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Water intrusion.

Discussion in 'Residential Foundation Codes' started by Zero, Sep 15, 2017.

  1. Zero

    Zero Member

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    Hey guys this has been on my mind for a while now so I thought I would drum up some information before I call in a few contractors for estimates.

    So I purchased my first home this summer and about a month afterwards we had our first heavy rain. I was in the basement and about 20 Mins after the rain started some cracks in the floor of my basement began making small water run offs toward the drain and 3 spots looked like small water fountains with enough pressure to push the water up into the air.
    What I know
    1 the starts entering on the right side and gradually extends the whole span.
    2 it is not a lot of water my drain has no back up when the water hits it.
    3 the left side has an old French drain. The left just has a sloped concrete side walk that touches my house and slopes minimally away.

    My question
    1. Thoughts on remedies
    2. Should those remedies consist of patching and sealing the concrete in my basement, installing a drainage system next to my house on the right and cleaning out the French drain on the left? Both? Or is there something I am not seeing?

    Sorry I don't have pictures but I just want to be able to know enough to tell if I am paying for a bandaid or a full repair when I have these guys out. I am not so much worried about prices as I am about procedures to remedy being wise. Thanks guys.
     
  2. tmurray

    tmurray Sawhorse

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    Sounds like the water table is coming up through the floor. If the basement was constructed close to the water table, your options may be fairly limited. You could try to seal the cracks, but the hydraulic pressure may be enough to either push the sealant out of the cracks or fracture the slab. What's the topography of the land like? is there a way to lower the water table in this area? How old is the house?
     
  3. Zero

    Zero Member

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    I live in the city of Richmond my house was built in 1923
     
  4. Zero

    Zero Member

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    The water comes up above the floor by about about an inch in thoes three spots so pressure isn't crazy but it is water so I imagine it doesn't take much for it to build up if all those spot are sealed up
     
  5. cda

    cda Sawhorse

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    Check and clean the French drains

    Not a basement person, but might want to add a better drain system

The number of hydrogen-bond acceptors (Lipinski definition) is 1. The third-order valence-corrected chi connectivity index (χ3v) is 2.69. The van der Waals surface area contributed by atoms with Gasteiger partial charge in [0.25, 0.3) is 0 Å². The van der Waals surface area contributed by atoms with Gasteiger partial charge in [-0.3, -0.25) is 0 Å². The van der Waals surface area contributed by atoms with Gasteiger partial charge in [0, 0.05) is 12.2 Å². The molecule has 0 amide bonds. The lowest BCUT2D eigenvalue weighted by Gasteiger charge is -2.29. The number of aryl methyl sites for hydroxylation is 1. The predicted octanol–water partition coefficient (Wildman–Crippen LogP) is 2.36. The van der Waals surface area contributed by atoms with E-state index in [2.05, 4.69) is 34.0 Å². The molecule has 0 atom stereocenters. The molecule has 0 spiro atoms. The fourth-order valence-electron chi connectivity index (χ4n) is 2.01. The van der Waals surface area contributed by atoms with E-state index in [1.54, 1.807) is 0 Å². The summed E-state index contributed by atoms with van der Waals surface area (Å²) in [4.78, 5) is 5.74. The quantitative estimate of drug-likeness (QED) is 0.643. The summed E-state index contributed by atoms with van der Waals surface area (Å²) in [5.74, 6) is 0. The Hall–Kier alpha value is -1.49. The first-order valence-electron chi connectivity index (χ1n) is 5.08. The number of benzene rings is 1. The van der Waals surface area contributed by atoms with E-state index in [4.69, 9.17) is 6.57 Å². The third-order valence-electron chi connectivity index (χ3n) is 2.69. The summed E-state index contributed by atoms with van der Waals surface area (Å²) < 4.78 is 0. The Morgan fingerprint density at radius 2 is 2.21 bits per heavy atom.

6. Paul Sweet

    Paul Sweet Sawhorse

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    Make sure the yard is graded so there is no standing water and downspouts discharge away from the house.

    If the basement isn't finished it might be less expensive to cut the slab and install a drain than to excavate outside the foundation and add waterproofing and an exterior footing drain.

    Is your house in the Fan?
     
    tmurray likes this.
  7. Zero

    Zero Member

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    I live in Northside. The grading of the yard is something I will seek out some estimates for. Will this require permitting to accomplish? I assume so. The French drain just needs power washed out I can have my room mate tackle that this weekend. But digging up the floor to install drainage would require a pump correct? Any specific type/ models that are recommended? What kind of contractor would I seek out for this also? Thanks guys.
     
  8. cda

    cda Sawhorse

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    Maybe when you have a good rain

    Take pictures all sides of house

    See where the water pools/flows outside

    Can help you and whoever regrades

    Permit should not be required
     
  9. Paul Sweet

    Paul Sweet Sawhorse

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    Permits usually aren't required for minor grading. Filling in the low spot or creating a swale a few inches deep sloping a few inches to a lower spot along the street (not your neighbor's yard!) will keep water from ponding.
     
  10. JBI

    JBI Sawhorse

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    My first house was built over an intermittent spring and had similar issues in the spring and fall (wet seasons).
    It's not necessarily surface water going into the ground and perking up in the basement.
    Find a reputable geo-technical engineer to evaluate and determine the cause first, then look for a reputable contractor to implement the engineer's fix.
     
    tmurray likes this.

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